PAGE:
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Hurricanes are getting fiercer


Quirin Schiermeier outlines new findings by scientists at Florida State University that global warming will significantly increase the intensity of hurricanes and other extreme storms worldwide in the journal Nature.

  • Maximum wind speeds of strongest tropical cyclones have increased significantly since 1981.
  • This increase is thought to be driven by rising ocean temperatures - and it is not likely the trend will stop any time soon.
  • Though there was hardly any increase in average number or intensity of all storms, there was a signficant distribution toward stronger storms - meaning that overall there were more storms that reached category 4 and 5.
  • The US National Weather Service's Climate Prediction Center predicts that 14 - 18 named storms and 3-6 major hurricanes will form this season. An average season has 11 named storms and 2 major hurricanes.


Hurricanes are getting fiercer
By Quirin Schiermeier
September 3, 2008

As this year's Atlantic hurricane season becomes ever more violent, scientists have come up with the firmest evidence so far that global warming will significantly increase the intensity of the most extreme storms worldwide.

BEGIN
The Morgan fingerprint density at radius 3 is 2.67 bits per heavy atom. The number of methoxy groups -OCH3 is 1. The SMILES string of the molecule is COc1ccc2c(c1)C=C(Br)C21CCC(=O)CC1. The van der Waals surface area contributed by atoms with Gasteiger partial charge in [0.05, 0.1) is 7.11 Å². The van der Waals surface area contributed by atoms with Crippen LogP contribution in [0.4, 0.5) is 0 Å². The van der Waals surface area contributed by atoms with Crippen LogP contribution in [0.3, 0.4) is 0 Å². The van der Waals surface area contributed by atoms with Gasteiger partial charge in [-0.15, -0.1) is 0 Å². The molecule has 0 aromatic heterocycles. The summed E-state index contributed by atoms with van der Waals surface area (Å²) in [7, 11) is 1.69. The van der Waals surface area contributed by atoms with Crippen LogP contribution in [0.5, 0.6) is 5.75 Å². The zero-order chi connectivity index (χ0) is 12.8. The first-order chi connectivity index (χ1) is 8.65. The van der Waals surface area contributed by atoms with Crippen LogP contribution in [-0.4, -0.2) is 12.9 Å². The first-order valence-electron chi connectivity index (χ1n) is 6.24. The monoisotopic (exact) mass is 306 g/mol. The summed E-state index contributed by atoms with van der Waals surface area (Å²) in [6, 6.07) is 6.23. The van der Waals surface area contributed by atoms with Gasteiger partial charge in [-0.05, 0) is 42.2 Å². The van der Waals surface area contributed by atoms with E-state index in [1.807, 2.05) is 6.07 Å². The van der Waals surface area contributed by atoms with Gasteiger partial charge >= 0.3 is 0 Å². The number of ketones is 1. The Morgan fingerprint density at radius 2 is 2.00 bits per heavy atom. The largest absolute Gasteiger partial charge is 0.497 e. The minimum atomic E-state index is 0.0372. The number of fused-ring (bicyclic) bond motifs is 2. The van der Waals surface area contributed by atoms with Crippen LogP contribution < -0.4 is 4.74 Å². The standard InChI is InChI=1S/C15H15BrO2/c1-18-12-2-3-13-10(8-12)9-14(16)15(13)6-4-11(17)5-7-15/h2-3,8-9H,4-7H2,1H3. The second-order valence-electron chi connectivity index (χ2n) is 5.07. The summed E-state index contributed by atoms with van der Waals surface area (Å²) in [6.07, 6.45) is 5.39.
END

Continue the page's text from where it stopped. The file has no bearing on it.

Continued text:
The maximum wind speeds of the strongest tropical cyclones have increased significantly since 1981, according to research published in Nature this week1. And the upward trend, thought to be driven by rising ocean temperatures, is unlikely to stop at any time soon.

In May 2008, Cyclone Nargis killed more than 100,000 people in southern Myanmar. New Orleans, where Hurricane Katrina wrought havoc in 2005, was luckily spared another flood disaster this week as Hurricane Gustav had weakened by the time it hit the coast of Louisiana.

One of the most contentious issues in the climate-change debate has been whether the strength, number and duration of tropical cyclones will increase in a warmer world. Basic physics and modelling studies do suggest that tropical storms will become more intense, because warmer oceans provide more energy that can be converted into cyclone wind. But others believe that atmospheric changes might have an inhibiting role. Increasing shearing winds - another predicted consequence of global warming - are thought to suppress the cyclonic rotation of the storms, for example.

For the rest of this article please CLICK HERE.
The New York Times and USA Today both mentioned the Nature report in recent articles:
"Strongest storms grow stronger yet" (New York Times)
"World's strongest hurricanes could be getting stronger" (USA Today)

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